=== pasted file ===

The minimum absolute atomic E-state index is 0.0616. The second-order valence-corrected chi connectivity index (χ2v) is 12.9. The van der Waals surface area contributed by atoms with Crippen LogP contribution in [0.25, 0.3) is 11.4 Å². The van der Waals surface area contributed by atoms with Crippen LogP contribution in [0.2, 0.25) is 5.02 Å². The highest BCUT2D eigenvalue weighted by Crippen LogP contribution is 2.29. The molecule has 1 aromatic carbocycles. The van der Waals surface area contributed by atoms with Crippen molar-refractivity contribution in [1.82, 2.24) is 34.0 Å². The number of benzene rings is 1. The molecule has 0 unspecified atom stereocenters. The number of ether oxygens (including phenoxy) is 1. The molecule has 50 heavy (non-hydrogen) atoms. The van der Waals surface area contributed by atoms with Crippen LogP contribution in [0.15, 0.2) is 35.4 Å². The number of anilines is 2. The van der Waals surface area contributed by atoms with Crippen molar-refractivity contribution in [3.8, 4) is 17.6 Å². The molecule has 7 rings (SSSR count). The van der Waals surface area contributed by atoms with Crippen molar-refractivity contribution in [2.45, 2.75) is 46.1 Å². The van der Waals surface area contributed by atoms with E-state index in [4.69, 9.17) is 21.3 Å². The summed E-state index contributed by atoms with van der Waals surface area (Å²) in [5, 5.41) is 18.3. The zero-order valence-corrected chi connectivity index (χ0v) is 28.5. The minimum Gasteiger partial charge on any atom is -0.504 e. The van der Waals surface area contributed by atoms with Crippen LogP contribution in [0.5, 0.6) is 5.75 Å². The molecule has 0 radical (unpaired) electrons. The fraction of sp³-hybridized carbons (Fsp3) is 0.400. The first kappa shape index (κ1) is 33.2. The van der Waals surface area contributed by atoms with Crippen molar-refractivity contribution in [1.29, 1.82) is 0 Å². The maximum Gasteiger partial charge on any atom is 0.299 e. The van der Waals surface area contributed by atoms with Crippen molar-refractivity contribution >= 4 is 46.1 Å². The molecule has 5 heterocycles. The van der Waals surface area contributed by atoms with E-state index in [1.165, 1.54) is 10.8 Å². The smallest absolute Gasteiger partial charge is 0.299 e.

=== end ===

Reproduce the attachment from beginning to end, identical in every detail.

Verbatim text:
The minimum absolute atomic E-state index is 0.0616. The second-order valence-corrected chi connectivity index (χ2v) is 12.9. The van der Waals surface area contributed by atoms with Crippen LogP contribution in [0.25, 0.3) is 11.4 Å². The van der Waals surface area contributed by atoms with Crippen LogP contribution in [0.2, 0.25) is 5.02 Å². The highest BCUT2D eigenvalue weighted by Crippen LogP contribution is 2.29. The molecule has 1 aromatic carbocycles. The van der Waals surface area contributed by atoms with Crippen molar-refractivity contribution in [1.82, 2.24) is 34.0 Å². The number of benzene rings is 1. The molecule has 0 unspecified atom stereocenters. The number of ether oxygens (including phenoxy) is 1. The molecule has 50 heavy (non-hydrogen) atoms. The van der Waals surface area contributed by atoms with Crippen LogP contribution in [0.15, 0.2) is 35.4 Å². The number of anilines is 2. The van der Waals surface area contributed by atoms with Crippen molar-refractivity contribution in [3.8, 4) is 17.6 Å². The molecule has 7 rings (SSSR count). The van der Waals surface area contributed by atoms with Crippen molar-refractivity contribution in [2.45, 2.75) is 46.1 Å². The van der Waals surface area contributed by atoms with E-state index in [4.69, 9.17) is 21.3 Å². The summed E-state index contributed by atoms with van der Waals surface area (Å²) in [5, 5.41) is 18.3. The zero-order valence-corrected chi connectivity index (χ0v) is 28.5. The minimum Gasteiger partial charge on any atom is -0.504 e. The van der Waals surface area contributed by atoms with Crippen LogP contribution in [0.5, 0.6) is 5.75 Å². The molecule has 0 radical (unpaired) electrons. The fraction of sp³-hybridized carbons (Fsp3) is 0.400. The first kappa shape index (κ1) is 33.2. The van der Waals surface area contributed by atoms with Crippen molar-refractivity contribution in [1.29, 1.82) is 0 Å². The maximum Gasteiger partial charge on any atom is 0.299 e. The van der Waals surface area contributed by atoms with Crippen molar-refractivity contribution >= 4 is 46.1 Å². The molecule has 5 heterocycles. The van der Waals surface area contributed by atoms with E-state index in [1.165, 1.54) is 10.8 Å². The smallest absolute Gasteiger partial charge is 0.299 e.